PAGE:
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NFL to consider changing playoff seeding format
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eagles101


Joined: 15 Feb 2005
Posts: 9155
PostPosted: Sun Jan 05, 2014 10:45 am    Post subject: Reply with quote

spilltray wrote:
eagles101 wrote:
But you can switch that to the siutaion were a team is in a weak division weak schedule and barely wins because they are best bad team in in. The other team is a strong division strong schedule and barely loses the number one spot.


Yes you can, which goes back to "It's harder to win your division and you are lucky it's not JUST division winners" argument. If the WC team is that much better, they should be able to go into an "inferior" division champion's house and win. It gives a weight and value appropriate to division play, since only schedules and records within it's own division is a good measure against each other. There is too much variation in schedules between the divisions. The division race is the primary race. Therefore they get seeded 1-4. Then, you get the 2 wild card teams. The difference in records between the division isn't a great barometer of the teams because they played at most 4 of 16 games against the same teams.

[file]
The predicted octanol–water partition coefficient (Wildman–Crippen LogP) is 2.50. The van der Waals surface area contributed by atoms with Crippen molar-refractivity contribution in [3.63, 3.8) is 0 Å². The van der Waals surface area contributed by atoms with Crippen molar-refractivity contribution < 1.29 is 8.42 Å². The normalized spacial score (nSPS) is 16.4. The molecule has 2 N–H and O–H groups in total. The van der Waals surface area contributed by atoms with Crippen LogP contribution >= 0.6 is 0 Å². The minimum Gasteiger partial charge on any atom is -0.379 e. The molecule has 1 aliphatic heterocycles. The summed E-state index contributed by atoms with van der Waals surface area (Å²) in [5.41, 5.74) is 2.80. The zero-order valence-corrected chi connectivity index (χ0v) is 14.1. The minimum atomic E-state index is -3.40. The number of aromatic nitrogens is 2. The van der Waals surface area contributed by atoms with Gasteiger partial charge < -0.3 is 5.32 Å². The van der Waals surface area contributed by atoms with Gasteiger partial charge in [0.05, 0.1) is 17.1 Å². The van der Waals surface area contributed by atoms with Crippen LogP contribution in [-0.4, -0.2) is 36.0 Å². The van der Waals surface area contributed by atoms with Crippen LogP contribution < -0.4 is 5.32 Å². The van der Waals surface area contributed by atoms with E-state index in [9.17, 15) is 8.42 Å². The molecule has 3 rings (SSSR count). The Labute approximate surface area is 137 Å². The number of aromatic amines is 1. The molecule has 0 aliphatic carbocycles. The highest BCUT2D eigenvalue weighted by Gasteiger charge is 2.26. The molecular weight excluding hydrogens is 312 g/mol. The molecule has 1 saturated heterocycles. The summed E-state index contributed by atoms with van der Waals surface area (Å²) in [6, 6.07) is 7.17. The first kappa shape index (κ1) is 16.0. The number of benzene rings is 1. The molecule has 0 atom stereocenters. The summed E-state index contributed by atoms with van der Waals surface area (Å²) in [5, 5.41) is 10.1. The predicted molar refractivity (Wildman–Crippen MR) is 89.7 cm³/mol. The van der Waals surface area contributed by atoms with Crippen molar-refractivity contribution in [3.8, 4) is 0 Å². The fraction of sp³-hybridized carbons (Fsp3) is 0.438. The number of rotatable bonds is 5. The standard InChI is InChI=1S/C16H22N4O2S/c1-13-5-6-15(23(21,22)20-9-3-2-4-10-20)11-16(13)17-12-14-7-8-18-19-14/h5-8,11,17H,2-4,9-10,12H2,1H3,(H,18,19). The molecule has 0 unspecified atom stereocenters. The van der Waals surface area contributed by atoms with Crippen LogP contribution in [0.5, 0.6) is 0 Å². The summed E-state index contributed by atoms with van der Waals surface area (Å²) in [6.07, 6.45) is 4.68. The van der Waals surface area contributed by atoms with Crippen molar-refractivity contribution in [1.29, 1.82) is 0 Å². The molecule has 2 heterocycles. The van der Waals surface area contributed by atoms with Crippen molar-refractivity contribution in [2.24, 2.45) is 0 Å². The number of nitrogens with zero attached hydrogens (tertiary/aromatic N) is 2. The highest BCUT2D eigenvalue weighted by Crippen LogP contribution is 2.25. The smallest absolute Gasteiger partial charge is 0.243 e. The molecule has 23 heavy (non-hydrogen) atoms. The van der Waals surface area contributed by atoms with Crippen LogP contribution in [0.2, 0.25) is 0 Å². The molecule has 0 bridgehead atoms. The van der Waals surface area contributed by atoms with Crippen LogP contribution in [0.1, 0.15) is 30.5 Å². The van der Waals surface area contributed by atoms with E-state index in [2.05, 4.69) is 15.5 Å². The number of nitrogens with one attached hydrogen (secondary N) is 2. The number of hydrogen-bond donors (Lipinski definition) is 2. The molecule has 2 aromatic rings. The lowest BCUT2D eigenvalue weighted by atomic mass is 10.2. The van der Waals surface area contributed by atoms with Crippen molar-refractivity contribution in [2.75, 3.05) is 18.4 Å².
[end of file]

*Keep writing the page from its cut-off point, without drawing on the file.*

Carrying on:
I think the NFL regular season and playoff format is as fair, balanced, and exciting a system as it can possibly be. I don't think any change at all in seeding, number of teams, structure, or anything else can do anything but make it worse.


how? how in the world is it harder. if you took San Fran or the saints and put them in the packers or eagles division and they would get first easily. heck if you put the cardinals in those division they most likely would have won it. not only did the eagles and packers win their crappy divisions we played each others crappy division. there is nothing at all to back that winning a crappy division is somehow harder then getting a better record in a harder division.

you cant gauge against one vs another but yet we do. for the byes and home games we use the record. so why cant we use that same system to judge, once again, to pick home field.